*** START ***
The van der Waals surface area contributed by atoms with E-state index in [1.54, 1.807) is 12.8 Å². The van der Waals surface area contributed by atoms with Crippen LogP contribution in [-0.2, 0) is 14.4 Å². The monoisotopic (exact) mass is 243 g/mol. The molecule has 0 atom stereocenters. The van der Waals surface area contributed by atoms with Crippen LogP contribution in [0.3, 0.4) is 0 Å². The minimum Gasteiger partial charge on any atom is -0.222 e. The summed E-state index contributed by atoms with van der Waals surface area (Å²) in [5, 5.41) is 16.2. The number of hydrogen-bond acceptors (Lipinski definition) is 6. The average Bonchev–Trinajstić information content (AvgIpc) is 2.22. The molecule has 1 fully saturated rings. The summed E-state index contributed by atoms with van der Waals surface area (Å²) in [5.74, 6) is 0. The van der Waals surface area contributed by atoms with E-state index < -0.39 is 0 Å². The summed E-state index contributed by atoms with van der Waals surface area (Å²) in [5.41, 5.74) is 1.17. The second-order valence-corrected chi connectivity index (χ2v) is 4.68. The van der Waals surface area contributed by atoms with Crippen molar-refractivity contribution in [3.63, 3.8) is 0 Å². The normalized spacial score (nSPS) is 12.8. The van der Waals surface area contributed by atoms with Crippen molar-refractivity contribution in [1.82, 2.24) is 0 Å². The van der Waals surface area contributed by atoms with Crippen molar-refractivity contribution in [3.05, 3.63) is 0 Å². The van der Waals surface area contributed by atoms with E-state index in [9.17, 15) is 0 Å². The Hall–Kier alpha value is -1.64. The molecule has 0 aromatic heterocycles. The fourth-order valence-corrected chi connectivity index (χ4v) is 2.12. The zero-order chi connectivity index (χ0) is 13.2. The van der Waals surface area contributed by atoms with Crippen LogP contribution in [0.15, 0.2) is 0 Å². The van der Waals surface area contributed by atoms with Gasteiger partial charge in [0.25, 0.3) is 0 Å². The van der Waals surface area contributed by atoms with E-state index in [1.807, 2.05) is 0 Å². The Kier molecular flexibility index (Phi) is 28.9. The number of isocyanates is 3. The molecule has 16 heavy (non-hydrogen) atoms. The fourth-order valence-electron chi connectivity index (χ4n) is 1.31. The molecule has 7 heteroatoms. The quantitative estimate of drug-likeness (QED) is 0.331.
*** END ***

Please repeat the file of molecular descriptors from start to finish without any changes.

The van der Waals surface area contributed by atoms with E-state index in [1.54, 1.807) is 12.8 Å². The van der Waals surface area contributed by atoms with Crippen LogP contribution in [-0.2, 0) is 14.4 Å². The monoisotopic (exact) mass is 243 g/mol. The molecule has 0 atom stereocenters. The van der Waals surface area contributed by atoms with Crippen LogP contribution in [0.3, 0.4) is 0 Å². The minimum Gasteiger partial charge on any atom is -0.222 e. The summed E-state index contributed by atoms with van der Waals surface area (Å²) in [5, 5.41) is 16.2. The number of hydrogen-bond acceptors (Lipinski definition) is 6. The average Bonchev–Trinajstić information content (AvgIpc) is 2.22. The molecule has 1 fully saturated rings. The summed E-state index contributed by atoms with van der Waals surface area (Å²) in [5.74, 6) is 0. The van der Waals surface area contributed by atoms with E-state index < -0.39 is 0 Å². The summed E-state index contributed by atoms with van der Waals surface area (Å²) in [5.41, 5.74) is 1.17. The second-order valence-corrected chi connectivity index (χ2v) is 4.68. The van der Waals surface area contributed by atoms with Crippen molar-refractivity contribution in [3.63, 3.8) is 0 Å². The normalized spacial score (nSPS) is 12.8. The van der Waals surface area contributed by atoms with Crippen molar-refractivity contribution in [1.82, 2.24) is 0 Å². The van der Waals surface area contributed by atoms with Crippen molar-refractivity contribution in [3.05, 3.63) is 0 Å². The van der Waals surface area contributed by atoms with E-state index in [9.17, 15) is 0 Å². The Hall–Kier alpha value is -1.64. The molecule has 0 aromatic heterocycles. The fourth-order valence-corrected chi connectivity index (χ4v) is 2.12. The zero-order chi connectivity index (χ0) is 13.2. The van der Waals surface area contributed by atoms with Crippen LogP contribution in [0.15, 0.2) is 0 Å². The van der Waals surface area contributed by atoms with Gasteiger partial charge in [0.25, 0.3) is 0 Å². The van der Waals surface area contributed by atoms with E-state index in [1.807, 2.05) is 0 Å². The Kier molecular flexibility index (Phi) is 28.9. The number of isocyanates is 3. The molecule has 16 heavy (non-hydrogen) atoms. The fourth-order valence-electron chi connectivity index (χ4n) is 1.31. The molecule has 7 heteroatoms. The quantitative estimate of drug-likeness (QED) is 0.331.